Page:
For the sake of this article we will assume that there is no foul play; the bugs are not added on purpose by a developer trying to sabotage the project. With that in mind we can determine that a bug is a feature that does not function the way it is intended. This means that the coding of that feature has not been completed yet and that is the only difference between a bug and a change request. A bug means the current goal for this feature has not been met yet, a change request means a new goal for a completed feature.

Another important question is who is accountable for the time spent fixing a bug. If we agree that a bug is an incomplete feature then the time to resolve a bug counts towards the total development time of a feature. If this actual time spent does not match the estimated time you could say accountability lies with the developer. But this comes down to any guarantee made. Did the developer promise a fixed price - common with freelancers, or is there a pay-per-hour agreement in place - common with larger vendors and in-house staff.

Fixed or Per-hour?

For a fixed-price project a bug results in the developer having to continue developing the feature until it is working as intended, at no charge to the client. Accountability lies with the developer so the risk of this happening is assessed by them at the start of the project and the fixed-price quote for the project is increased to mitigate this risk. There are 2 outcomes to this:

  1. The developer over-estimates and the client pays more than the actual work done.
  2. The developer under-estimates so they end up working for free.

Neither of these outcomes are particularly fair, even if the actual hours worked only differs by a couple of percent from the estimate. A perfect estimate/actual outcome is very rare, certainly on larger custom development projects.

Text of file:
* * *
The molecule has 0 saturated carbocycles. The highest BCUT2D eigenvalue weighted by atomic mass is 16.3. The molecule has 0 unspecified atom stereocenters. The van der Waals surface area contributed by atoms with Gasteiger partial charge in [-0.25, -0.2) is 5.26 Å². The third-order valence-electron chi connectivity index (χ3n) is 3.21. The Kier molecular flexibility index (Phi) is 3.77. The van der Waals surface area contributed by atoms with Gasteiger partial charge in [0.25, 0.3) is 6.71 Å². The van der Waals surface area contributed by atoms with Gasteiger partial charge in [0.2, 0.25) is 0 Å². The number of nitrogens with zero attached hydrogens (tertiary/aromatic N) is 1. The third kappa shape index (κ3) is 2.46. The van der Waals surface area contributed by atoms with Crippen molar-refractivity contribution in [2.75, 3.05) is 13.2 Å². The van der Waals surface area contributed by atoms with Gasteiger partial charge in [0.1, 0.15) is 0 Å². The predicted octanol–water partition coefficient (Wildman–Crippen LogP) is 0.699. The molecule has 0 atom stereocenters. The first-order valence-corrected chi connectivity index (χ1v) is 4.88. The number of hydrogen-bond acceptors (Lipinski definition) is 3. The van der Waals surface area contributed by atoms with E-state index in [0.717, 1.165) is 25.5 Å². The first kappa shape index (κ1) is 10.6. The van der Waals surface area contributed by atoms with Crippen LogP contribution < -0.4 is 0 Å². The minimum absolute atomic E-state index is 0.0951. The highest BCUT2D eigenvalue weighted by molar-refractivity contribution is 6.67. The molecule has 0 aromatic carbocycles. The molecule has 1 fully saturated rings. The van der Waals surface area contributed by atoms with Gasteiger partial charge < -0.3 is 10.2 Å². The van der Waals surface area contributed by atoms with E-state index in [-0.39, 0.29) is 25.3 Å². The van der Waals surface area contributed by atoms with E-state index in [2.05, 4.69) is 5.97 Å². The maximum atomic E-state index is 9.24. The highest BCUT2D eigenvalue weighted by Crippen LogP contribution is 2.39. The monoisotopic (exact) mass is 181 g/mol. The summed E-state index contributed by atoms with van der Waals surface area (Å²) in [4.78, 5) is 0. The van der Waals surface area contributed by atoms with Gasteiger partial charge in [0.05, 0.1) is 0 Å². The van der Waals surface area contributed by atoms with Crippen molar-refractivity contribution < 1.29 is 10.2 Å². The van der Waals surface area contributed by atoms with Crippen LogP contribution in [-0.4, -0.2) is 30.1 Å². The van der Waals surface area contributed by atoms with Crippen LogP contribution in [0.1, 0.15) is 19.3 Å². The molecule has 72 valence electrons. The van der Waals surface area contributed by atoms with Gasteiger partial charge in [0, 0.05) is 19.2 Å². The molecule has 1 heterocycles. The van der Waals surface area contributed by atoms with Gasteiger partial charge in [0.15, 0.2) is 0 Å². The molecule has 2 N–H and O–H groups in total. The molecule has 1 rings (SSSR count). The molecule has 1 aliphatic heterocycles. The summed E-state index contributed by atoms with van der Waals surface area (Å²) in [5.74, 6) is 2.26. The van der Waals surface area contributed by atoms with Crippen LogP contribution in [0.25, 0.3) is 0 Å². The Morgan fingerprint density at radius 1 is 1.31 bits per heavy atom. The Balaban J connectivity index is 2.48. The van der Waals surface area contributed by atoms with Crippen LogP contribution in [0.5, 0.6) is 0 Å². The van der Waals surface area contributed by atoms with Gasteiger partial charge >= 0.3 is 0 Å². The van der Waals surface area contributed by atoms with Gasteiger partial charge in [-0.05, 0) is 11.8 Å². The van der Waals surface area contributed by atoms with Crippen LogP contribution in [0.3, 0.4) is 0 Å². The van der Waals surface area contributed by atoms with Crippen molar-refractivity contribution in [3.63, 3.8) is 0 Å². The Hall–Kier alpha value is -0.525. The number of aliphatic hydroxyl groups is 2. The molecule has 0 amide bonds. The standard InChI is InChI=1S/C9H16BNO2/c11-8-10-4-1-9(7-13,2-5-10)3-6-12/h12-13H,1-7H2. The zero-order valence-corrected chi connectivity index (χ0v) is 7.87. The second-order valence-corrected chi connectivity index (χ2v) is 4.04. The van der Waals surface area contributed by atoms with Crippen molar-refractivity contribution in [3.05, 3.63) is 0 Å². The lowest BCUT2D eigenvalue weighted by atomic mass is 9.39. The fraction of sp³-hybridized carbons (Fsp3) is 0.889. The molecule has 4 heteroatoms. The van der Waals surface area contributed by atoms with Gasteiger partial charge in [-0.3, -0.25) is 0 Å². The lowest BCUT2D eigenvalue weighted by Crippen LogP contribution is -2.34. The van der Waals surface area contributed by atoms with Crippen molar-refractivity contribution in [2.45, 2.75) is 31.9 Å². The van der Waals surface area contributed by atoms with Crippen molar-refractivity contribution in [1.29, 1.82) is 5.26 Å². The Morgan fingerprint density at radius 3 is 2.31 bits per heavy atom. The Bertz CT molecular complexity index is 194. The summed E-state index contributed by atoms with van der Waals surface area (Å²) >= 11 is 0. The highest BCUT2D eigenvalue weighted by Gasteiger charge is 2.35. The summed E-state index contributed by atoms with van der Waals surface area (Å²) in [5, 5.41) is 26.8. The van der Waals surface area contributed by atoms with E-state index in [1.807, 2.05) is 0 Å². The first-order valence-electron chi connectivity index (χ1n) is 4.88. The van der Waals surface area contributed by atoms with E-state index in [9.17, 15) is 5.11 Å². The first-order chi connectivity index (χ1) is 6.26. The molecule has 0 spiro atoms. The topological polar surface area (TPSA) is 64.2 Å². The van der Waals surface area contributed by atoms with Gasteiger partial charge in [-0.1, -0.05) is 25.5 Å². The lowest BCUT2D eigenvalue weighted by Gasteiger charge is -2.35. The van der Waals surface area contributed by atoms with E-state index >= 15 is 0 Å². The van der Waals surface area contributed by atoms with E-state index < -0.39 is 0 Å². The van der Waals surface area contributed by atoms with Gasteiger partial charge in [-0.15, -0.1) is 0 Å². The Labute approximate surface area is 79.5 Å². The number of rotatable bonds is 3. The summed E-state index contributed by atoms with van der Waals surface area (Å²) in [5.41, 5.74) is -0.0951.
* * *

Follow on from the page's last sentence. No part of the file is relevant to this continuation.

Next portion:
For a pay-per-hour project a bug results in the developer having to continue development on the feature and the client being charged for the additional hours needed. This risk can still be assessed by the developer up-front to help manage the client’s expectations. The result is that the client always and only pays for actual hours worked by the developer but there is always a chance that the developer underestimates the time needed. An estimate is after all an educated guess and not a guarantee.

Client Frustration

There are typically 3 sources of frustration for clients around bugs.

  1. The actual hours to develop a feature, including resolving bugs, exceeds the estimated time that the developer gave. Most clients would agree that “pay only for actual hours worked” is a fair system. It is having to pay more than they initially thought would be needed that is causing a feeling of unfairness and frustration.
  2. Bugs being found after the developer declares the feature as completed. Inadequate testing is common among development agencies and this is often vastly underestimated in custom application development. Here the frustration is also in expectations not being met, the client is told that the feature is completed and they assume that this means it is working perfectly in all situations.